Lithium is arguably the new oil.
One of the easiest ways to invest in this long-term trend is by investing in leading lithium miner Albemarle (ALB, $92.52). Albemarle is more volatile than most of the stocks on this list. But it’s important that retirees have a little growth in their portfolios, and Albemarle allows them to ride what is expected to be one of the more powerful trends of the next 20 years in the adoption of EVs.
Market value: $825.5 billion
Dividend yield: N/A
Amazon.com (AMZN, $1,691.09) might seem like an odd choice for a retirement stock list given its relatively short life as a company and its reputation as a high-momentum growth stock. Amazon also does not currently pay a dividend and has no plans to start in the immediate future.
But remember: A retirement stock should be one that you are comfortable holding for years, and it should be largely future-proof.
It might be a stretch to call Amazon “future-proof.” But you could argue that Amazon has done more to create the futuristic world of today than any other company. This is the outfit that essentially created e-commerce as we know it. It turned cloud computing into a massive profit center. Amazon also is a groundbreaker in using drone technology, and the company has been an innovator in warehousing and distribution logistics.
Plus, ask yourself this: Are you likely to do more of your shopping online, or less, in the years ahead?
If there is any common complaint about AMZN stock, it is simply the price. At 213 times earnings and 4 times sales, Amazon is pricey by most objective measures. But it’s also one of the few large companies that could credibly have the potential to grow into a valuation like that if held for 20 or more years.
Market value: $63.4 billion
Dividend yield: 2.0%
Two questions for you: Do you use more mobile voice and data than you did five years ago? And do you see yourself using less mobile data or voice any time soon?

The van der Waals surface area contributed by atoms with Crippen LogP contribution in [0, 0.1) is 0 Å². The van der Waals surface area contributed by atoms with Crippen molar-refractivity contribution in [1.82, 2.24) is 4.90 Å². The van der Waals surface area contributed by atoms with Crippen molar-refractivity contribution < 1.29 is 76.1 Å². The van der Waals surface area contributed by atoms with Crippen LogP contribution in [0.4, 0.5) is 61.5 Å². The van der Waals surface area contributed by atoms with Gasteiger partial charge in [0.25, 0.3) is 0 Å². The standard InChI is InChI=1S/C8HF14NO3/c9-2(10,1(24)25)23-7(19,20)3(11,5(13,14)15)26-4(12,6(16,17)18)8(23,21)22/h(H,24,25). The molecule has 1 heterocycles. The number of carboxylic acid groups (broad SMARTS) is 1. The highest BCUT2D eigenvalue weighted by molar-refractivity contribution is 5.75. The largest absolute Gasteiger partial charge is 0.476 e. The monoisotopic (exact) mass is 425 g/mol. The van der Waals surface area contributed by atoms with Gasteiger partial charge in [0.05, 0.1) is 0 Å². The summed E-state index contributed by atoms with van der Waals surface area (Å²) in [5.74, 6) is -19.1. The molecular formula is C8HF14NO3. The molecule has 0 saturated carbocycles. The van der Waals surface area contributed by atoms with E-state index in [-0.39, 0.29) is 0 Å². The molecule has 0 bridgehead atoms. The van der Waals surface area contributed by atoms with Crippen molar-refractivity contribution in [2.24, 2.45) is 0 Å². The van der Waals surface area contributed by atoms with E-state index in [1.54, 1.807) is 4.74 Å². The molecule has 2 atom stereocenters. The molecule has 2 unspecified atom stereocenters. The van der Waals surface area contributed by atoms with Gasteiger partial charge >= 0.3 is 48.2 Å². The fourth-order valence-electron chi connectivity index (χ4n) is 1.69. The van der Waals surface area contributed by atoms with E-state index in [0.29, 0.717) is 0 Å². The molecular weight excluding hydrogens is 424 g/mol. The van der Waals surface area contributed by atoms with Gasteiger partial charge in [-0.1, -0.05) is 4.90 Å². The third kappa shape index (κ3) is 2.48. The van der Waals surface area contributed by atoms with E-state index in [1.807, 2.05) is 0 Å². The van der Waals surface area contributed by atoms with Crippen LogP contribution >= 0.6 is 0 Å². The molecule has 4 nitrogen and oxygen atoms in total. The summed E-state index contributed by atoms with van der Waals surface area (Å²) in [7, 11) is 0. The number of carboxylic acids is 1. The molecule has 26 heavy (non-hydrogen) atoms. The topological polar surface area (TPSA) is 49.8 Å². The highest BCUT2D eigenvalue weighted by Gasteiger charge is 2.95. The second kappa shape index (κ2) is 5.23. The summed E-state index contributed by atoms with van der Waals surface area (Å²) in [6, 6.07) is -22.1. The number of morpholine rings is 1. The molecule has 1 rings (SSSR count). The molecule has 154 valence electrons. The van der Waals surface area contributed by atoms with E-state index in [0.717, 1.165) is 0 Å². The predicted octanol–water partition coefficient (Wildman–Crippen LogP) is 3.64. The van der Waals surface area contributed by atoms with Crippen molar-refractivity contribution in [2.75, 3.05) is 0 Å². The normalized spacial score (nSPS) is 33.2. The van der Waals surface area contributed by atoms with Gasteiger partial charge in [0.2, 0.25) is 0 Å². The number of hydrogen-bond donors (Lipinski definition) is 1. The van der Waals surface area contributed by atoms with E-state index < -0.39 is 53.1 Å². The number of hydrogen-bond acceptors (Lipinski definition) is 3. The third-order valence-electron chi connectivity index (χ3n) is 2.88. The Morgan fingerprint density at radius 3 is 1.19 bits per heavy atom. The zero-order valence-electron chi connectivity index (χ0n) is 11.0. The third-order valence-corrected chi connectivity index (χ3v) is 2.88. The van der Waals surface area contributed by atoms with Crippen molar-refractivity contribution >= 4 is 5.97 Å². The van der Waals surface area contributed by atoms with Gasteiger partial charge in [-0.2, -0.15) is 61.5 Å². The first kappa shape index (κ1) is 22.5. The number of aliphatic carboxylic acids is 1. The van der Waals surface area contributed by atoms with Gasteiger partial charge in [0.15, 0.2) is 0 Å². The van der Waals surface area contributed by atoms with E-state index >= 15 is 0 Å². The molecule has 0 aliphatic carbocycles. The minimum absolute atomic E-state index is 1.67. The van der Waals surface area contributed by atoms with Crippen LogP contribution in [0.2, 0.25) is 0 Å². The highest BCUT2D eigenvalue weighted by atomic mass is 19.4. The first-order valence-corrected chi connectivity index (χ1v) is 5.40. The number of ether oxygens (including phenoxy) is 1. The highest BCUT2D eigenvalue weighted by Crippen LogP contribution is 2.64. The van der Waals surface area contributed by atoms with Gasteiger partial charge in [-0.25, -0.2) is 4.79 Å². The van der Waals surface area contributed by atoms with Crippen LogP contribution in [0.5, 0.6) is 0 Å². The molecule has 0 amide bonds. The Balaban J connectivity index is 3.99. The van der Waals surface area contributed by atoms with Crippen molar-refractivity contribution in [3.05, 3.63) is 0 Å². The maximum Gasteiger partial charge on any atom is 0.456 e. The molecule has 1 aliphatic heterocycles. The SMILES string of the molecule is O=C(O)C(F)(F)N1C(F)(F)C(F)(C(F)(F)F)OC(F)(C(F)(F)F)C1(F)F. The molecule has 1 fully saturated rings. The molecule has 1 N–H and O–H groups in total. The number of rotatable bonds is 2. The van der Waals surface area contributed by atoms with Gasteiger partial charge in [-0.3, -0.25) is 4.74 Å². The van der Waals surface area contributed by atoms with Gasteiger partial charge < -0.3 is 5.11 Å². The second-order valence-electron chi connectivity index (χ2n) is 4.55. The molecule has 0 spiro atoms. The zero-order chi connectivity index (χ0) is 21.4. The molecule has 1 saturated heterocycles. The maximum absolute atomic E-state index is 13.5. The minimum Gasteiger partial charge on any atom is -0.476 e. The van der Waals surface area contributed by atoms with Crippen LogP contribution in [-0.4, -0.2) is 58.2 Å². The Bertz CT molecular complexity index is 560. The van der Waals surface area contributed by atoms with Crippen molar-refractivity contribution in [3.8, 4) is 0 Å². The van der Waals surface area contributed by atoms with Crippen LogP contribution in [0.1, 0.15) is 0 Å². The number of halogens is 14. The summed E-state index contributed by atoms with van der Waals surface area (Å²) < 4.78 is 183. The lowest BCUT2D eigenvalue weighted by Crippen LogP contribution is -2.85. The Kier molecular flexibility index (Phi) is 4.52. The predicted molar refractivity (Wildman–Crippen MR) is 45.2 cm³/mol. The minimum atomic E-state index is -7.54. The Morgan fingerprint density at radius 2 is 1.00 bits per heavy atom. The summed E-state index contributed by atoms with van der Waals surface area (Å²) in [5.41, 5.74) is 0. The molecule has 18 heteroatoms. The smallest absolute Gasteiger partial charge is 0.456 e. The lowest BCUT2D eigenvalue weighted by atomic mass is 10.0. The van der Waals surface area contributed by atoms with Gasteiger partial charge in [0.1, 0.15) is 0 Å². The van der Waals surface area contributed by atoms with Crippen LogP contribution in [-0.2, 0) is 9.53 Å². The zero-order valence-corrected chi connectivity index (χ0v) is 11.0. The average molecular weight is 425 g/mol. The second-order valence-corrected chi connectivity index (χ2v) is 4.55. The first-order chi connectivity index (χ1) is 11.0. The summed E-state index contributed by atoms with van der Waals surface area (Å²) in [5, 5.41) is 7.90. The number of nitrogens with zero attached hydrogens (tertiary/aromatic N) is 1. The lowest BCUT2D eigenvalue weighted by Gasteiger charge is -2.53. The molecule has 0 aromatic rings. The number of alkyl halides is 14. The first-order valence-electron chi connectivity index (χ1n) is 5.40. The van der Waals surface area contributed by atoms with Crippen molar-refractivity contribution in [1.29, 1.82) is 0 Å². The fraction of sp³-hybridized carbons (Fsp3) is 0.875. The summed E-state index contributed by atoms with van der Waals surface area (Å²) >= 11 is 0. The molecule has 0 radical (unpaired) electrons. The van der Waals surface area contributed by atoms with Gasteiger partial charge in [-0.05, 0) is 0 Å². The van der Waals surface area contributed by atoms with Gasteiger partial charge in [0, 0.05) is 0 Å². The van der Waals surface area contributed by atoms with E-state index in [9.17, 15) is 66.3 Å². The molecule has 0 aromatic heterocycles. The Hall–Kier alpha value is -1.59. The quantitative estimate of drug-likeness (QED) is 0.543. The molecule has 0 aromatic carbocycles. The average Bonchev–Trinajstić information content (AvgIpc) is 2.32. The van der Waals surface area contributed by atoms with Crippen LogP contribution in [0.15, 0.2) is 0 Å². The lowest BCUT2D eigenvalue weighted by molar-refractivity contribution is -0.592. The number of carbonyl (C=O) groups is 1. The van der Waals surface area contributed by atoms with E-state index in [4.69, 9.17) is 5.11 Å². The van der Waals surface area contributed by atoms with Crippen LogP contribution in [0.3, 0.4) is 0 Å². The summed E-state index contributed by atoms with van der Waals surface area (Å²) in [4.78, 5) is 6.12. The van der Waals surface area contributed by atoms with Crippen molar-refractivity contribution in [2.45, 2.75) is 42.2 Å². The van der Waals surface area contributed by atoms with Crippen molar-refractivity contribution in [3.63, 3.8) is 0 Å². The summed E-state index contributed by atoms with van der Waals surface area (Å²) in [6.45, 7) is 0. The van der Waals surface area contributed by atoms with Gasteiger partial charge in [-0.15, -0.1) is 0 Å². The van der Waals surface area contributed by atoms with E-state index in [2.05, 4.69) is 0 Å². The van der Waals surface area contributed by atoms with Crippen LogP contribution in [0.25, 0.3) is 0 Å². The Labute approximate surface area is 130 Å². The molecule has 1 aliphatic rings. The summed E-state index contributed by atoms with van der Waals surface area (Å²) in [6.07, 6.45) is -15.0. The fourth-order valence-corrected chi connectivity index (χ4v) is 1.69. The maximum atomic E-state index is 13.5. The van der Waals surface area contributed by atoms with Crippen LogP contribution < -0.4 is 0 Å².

If you’re like most Americans, your phone has only become more essential to your life in recent years. That’s not likely to change at any point in the coming years … or possibly ever.
More mobile usage means more demand for cell towers. And that spells opportunity for tower operator American Tower (AMT, $143.17).
American Tower is not your ordinary real estate investment trust (REIT). Instead of owning apartments or warehouse, this REIT owns a diverse portfolio of cell towers spread across the United States, Mexico, South America, India and parts of Europe and Africa. The REIT owns more than 160,000 towers, 40,000 of which are located in the United States. Up-and-coming India houses roughly 60,000.
If you’re looking for a company that is future-proof (or at least close to it), American Tower is it.
American Tower’s dividend yield, at 2%, isn’t exceptionally high. But this is a stock that raised its dividend literally every quarter since mid-2012. So what it lack in yield, AMT more than makes up in dividend growth.
Courtesy Archer Daniels Midland
Market value: $26.1 billion
Dividend yield: 2.8%
Humans have been farming for thousands of years. In fact, farming is what defines the onset of civilization. So, if you’re looking for a stock that is likely to still be around decades or even centuries from now, farm products company Archer-Daniels-Midland (ADM, $46.23) is a solid choice.
ADM was founded in 1902 and has been a public company since 1924. The company has approximately 500 crop procurement locations and connects crops to markets in all six inhabited continents. In addition to food, Archer-Daniels-Midland produces animal feed and various organics used for industrial and energy applications.